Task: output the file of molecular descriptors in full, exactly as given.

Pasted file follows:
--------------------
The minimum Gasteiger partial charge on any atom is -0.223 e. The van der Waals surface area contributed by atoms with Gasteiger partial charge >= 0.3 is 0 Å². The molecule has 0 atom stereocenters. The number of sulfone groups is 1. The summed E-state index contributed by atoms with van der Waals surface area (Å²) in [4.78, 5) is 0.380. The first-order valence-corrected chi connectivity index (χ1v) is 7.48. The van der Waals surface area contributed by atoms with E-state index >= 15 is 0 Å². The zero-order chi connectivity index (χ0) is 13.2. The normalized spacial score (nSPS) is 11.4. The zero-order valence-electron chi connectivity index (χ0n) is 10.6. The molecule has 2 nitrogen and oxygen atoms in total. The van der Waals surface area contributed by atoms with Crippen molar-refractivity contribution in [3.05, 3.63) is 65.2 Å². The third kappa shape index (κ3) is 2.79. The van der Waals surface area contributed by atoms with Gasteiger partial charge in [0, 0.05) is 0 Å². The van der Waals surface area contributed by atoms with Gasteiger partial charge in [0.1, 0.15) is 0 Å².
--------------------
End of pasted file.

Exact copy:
The minimum Gasteiger partial charge on any atom is -0.223 e. The van der Waals surface area contributed by atoms with Gasteiger partial charge >= 0.3 is 0 Å². The molecule has 0 atom stereocenters. The number of sulfone groups is 1. The summed E-state index contributed by atoms with van der Waals surface area (Å²) in [4.78, 5) is 0.380. The first-order valence-corrected chi connectivity index (χ1v) is 7.48. The van der Waals surface area contributed by atoms with E-state index >= 15 is 0 Å². The zero-order chi connectivity index (χ0) is 13.2. The normalized spacial score (nSPS) is 11.4. The zero-order valence-electron chi connectivity index (χ0n) is 10.6. The molecule has 2 nitrogen and oxygen atoms in total. The van der Waals surface area contributed by atoms with Crippen molar-refractivity contribution in [3.05, 3.63) is 65.2 Å². The third kappa shape index (κ3) is 2.79. The van der Waals surface area contributed by atoms with Gasteiger partial charge in [0, 0.05) is 0 Å². The van der Waals surface area contributed by atoms with Gasteiger partial charge in [0.1, 0.15) is 0 Å².